During the 1960s, Korea's population grew dramatically, and so too did the bus network. The Seoul city government took full ownership of the industry, drivers became government employees, and bus numbers, each with their own female attendant, increased to over 50,000. However, the glory days didn't last long as financial losses, a new Seoul subway system, and increased car ownership meant that Seoul had far too many buses than demand required. Since the 1980s, buses have played second fiddle to the subway, yet the industry refused to give up without a fight. Designated bus lanes, new vehicles, and significant reform in 2004 breathed new life into the network.
Fast forward to 2021, and Seoul is now regarded as having one of the most advanced transport systems in the world. The bus network has been fully integrated with the subway system, and passengers can travel within the Seoul metropolitan area using one smart pass. Fares start at around $1 US and transferring to the subway, or vice-versa is possible without any extra transportation charge. Upon reaching a destination, the automatic fare adjustment system will deduct the amount from the smart pass depending on the distance traveled.
Not having access to free Wi-Fi, waiting for a bus in the heat or cold, or even paying money to the driver are all almost unthinkable. Digital fares have been the norm for a long time, with only 0.8% of passengers using cash on buses last year. Furthermore, the Seoul city government recently announced that paying by non-digital means on 170 of its 7,000 buses will be impossible from October. Should the pilot program be a success, only digital payments will be accepted across the whole network. While a digital payment infrastructure may not be particularly innovative, other features of Seoul's bus system most certainly are.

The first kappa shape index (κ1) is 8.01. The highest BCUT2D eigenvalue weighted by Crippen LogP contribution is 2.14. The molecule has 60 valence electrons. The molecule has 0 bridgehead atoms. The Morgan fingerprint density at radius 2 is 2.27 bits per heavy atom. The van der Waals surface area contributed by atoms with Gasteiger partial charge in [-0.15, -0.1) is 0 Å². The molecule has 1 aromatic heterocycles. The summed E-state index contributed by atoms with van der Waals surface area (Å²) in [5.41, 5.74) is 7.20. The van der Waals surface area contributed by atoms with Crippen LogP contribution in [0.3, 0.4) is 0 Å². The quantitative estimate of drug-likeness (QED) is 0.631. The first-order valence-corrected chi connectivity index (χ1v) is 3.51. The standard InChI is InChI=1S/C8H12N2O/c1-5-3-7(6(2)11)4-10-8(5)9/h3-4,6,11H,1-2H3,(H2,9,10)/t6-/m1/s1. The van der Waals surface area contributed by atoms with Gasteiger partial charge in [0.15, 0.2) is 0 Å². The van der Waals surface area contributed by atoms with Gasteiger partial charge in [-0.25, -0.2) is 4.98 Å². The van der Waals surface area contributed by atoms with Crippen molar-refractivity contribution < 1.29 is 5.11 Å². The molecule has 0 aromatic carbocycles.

Last year's rollout of 'smart shelters' made international news, highlighting modern technologies the network has become accustomed to in Seoul. Along with the standard air-conditioning, heated seats, wireless charging portals, and free Wi-Fi, the shelters are also equipped with temperature-checking automatic doors, air filters, and ultra-violet lighting to help prevent the spread of Covid-19. Powered by solar panels, the intelligence system can also react to crises triggered by fire, smoke, or unusual behavior to alert the relevant emergency services.